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Development of a performance standard for physiotherapists delivering exercise and mobilisation to the critically ill: A modified Delphi consensus study

  • Jenna K. Lang
    Affiliations
    Australia and New Zealand Intensive Care Research Centre, School of Public Health and Preventive Medicine, Monash University, 553 St Kilda Road, Melbourne, Victoria, 3004, Australia

    Physiotherapy Department, Western Health, 176 Furlong Rd, Sunshine, Victoria, 3021, Australia
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  • Kimberley J. Haines
    Affiliations
    Physiotherapy Department, Western Health, 176 Furlong Rd, Sunshine, Victoria, 3021, Australia

    Department of Critical Care, School of Medicine, The University of Melbourne, Victoria, Australia
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  • Carol L. Hodgson
    Correspondence
    Corresponding author at: Australia and New Zealand Intensive Care Research Centre, School of Public Health and Preventive Medicine, Monash University, 553 St Kilda Road, Melbourne, Victoria, 3004, Australia.
    Affiliations
    Australia and New Zealand Intensive Care Research Centre, School of Public Health and Preventive Medicine, Monash University, 553 St Kilda Road, Melbourne, Victoria, 3004, Australia

    Physiotherapy Department, Alfred Health, 55 Commercial Rd, Melbourne, Victoria, 3004, Australia
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Published:September 09, 2022DOI:https://doi.org/10.1016/j.aucc.2022.07.003

      Abstract

      Background

      The provision of early mobilisation to critically ill patients has the potential to improve long term outcomes, but, is complex to deliver. There is minimal literature detailing the training and expertise required to deliver these interventions safely and effectively.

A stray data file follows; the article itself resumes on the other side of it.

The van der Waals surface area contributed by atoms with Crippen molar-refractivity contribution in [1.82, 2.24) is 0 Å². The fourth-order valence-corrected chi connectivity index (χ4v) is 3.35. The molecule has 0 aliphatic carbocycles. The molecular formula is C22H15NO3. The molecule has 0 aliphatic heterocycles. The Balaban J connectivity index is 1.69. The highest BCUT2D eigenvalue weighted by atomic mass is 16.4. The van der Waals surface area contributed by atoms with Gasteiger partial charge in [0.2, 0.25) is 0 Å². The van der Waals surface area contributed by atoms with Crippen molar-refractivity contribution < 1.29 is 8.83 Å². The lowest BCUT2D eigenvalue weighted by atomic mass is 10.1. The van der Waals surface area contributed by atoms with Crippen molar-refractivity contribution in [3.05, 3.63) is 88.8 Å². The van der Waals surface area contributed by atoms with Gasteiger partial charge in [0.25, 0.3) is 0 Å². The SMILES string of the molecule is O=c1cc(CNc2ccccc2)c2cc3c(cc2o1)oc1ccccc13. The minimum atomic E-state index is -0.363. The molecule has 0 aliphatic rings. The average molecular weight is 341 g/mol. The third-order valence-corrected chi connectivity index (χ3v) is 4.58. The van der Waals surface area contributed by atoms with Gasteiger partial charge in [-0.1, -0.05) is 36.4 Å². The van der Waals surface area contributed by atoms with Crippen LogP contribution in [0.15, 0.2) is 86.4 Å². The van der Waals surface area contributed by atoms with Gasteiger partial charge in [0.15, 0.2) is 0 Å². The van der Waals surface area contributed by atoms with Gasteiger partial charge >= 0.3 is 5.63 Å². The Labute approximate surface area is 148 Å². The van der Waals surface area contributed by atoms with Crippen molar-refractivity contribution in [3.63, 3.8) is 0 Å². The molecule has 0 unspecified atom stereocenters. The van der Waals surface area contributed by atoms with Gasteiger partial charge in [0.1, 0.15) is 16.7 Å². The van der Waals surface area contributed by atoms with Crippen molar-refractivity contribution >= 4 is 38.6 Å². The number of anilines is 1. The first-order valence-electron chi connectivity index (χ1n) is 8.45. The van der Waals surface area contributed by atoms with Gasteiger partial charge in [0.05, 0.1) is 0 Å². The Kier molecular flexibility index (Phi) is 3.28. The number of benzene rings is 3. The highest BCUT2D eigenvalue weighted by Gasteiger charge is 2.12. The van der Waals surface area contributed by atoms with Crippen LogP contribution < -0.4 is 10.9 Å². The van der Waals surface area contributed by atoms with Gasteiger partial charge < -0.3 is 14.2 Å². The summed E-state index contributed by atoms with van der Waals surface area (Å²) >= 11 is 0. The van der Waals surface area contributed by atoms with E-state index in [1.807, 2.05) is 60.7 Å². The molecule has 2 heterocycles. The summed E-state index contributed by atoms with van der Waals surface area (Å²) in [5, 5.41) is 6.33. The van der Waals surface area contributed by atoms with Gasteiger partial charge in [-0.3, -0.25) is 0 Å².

Objective

      The objective of this study was to determine the key elements of a performance standard for assessment of physiotherapists delivering exercise and mobilisation interventions to the critically ill.

      Method

      This is a modified eDelphi expert consensus study. Fifty-one physiotherapists from Australia and New Zealand with relevant clinical, educational, or research experience were included on the expert panel. Background information and the initial pool of items were developed from review of relevant literature. Five survey rounds were administered across two study phases to determine the elements, performance criteria, and assessment scale of the performance standard. Items were modified, amalgamated, and added based upon panel comments.

      Results

      Consensus was achieved for 69 mandatory, and two supplementary performance criteria which were arranged under 15 elements encompassing knowledge, assessment, analysis, intervention, and professional behaviours. A 3-point rating scale was selected to assess item achievement and global performance.

      Conclusion

      Binational expert consensus was reached to define the assessment criteria for physiotherapists delivering exercise and mobilisation interventions to the critically ill. This standard can be utilised in clinical, educational, and research practice environments to guide training, assessment, and skill recognition in critical care physiotherapy.

      Keywords

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